The nurse has been a supporter of the relationship between Romeo and Juliet until Act III, Scene 5 when Juliet's marriage to Paris is announced.
After being threatened with being disowned by her parents if she does not marry Paris, she turns to the nurse and asks for her help. The nurse responds that she should go ahead and marry Paris because Romeo has been banished and as good as dead.
Faith, here 'tis; Romeo
Is banished; and all the world to nothing
That he dares ne'er come back to challenge you;
Or if he do, it needs must be by stealth.
Then, since the case so stands as now it doth,
I think it best you married with the county.
O, he's a lovely gentleman!
Romeo's a dishclout to him; an eagle, madam,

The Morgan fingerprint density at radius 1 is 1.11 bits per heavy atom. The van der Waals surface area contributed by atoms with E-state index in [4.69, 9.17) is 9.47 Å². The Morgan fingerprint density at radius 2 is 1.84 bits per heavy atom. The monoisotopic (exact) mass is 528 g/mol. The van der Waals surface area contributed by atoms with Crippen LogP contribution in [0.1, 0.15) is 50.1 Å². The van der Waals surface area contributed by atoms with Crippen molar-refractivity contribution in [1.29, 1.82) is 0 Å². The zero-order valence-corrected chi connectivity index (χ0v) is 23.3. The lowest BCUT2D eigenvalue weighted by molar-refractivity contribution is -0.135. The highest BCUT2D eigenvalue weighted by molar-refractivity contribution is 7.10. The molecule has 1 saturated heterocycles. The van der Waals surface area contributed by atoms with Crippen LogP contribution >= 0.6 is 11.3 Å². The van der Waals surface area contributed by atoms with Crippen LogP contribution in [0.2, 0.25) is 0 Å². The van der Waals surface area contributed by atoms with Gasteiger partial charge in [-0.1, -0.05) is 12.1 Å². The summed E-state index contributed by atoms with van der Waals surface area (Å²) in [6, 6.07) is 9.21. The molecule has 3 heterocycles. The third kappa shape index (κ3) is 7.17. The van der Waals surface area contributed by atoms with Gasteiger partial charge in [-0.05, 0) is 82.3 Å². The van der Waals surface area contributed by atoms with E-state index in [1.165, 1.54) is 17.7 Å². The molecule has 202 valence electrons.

Hath not so green, so quick, so fair an eye
As Paris hath. Beshrew my very heart,
I think you are happy in this second match,
For it excels your first: or if it did not,
Your first is dead; or 'twere as good he were,
As living here, and you no use of him.
This change in the nurse forces Juliet to go forward alone in her quest to be with Romeo. The change in the nurse makes the reader question her integrity and true concern for Juliet. Rather than supporting Juliet, the nurse has dismissed Juliet's true feelings.